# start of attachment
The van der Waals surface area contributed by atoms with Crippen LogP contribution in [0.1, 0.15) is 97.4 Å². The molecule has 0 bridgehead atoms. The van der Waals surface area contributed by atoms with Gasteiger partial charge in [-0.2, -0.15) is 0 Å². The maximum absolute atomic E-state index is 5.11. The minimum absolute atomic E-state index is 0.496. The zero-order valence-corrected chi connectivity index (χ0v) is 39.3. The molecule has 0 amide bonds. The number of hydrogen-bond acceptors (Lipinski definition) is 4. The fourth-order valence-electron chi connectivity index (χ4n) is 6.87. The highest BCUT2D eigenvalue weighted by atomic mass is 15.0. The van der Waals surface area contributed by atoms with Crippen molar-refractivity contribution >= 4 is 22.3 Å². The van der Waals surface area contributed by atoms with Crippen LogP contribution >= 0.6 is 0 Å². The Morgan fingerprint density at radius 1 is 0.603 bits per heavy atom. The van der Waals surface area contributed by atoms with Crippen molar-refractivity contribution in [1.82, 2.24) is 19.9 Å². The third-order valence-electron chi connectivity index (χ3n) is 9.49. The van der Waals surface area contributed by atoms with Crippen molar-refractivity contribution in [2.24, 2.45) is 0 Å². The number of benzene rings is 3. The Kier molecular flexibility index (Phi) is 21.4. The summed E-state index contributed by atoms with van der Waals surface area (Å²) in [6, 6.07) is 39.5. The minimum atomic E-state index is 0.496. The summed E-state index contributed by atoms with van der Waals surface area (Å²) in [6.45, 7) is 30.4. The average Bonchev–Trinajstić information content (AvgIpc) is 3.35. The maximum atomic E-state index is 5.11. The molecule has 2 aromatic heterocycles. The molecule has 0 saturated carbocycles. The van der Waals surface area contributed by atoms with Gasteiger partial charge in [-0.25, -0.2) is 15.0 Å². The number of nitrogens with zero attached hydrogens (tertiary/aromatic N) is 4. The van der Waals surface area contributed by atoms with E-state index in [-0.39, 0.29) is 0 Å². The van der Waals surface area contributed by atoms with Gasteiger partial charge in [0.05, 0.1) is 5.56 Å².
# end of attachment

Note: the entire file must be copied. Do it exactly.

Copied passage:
The van der Waals surface area contributed by atoms with Crippen LogP contribution in [0.1, 0.15) is 97.4 Å². The molecule has 0 bridgehead atoms. The van der Waals surface area contributed by atoms with Gasteiger partial charge in [-0.2, -0.15) is 0 Å². The maximum absolute atomic E-state index is 5.11. The minimum absolute atomic E-state index is 0.496. The zero-order valence-corrected chi connectivity index (χ0v) is 39.3. The molecule has 0 amide bonds. The number of hydrogen-bond acceptors (Lipinski definition) is 4. The fourth-order valence-electron chi connectivity index (χ4n) is 6.87. The highest BCUT2D eigenvalue weighted by atomic mass is 15.0. The van der Waals surface area contributed by atoms with Crippen molar-refractivity contribution >= 4 is 22.3 Å². The van der Waals surface area contributed by atoms with Crippen LogP contribution >= 0.6 is 0 Å². The Morgan fingerprint density at radius 1 is 0.603 bits per heavy atom. The van der Waals surface area contributed by atoms with Crippen molar-refractivity contribution in [1.82, 2.24) is 19.9 Å². The third-order valence-electron chi connectivity index (χ3n) is 9.49. The van der Waals surface area contributed by atoms with Crippen molar-refractivity contribution in [2.24, 2.45) is 0 Å². The number of benzene rings is 3. The Kier molecular flexibility index (Phi) is 21.4. The summed E-state index contributed by atoms with van der Waals surface area (Å²) in [6, 6.07) is 39.5. The minimum atomic E-state index is 0.496. The summed E-state index contributed by atoms with van der Waals surface area (Å²) in [6.45, 7) is 30.4. The average Bonchev–Trinajstić information content (AvgIpc) is 3.35. The maximum atomic E-state index is 5.11. The molecule has 2 aromatic heterocycles. The molecule has 0 saturated carbocycles. The van der Waals surface area contributed by atoms with Gasteiger partial charge in [-0.25, -0.2) is 15.0 Å². The number of nitrogens with zero attached hydrogens (tertiary/aromatic N) is 4. The van der Waals surface area contributed by atoms with E-state index in [-0.39, 0.29) is 0 Å². The van der Waals surface area contributed by atoms with Gasteiger partial charge in [0.05, 0.1) is 5.56 Å².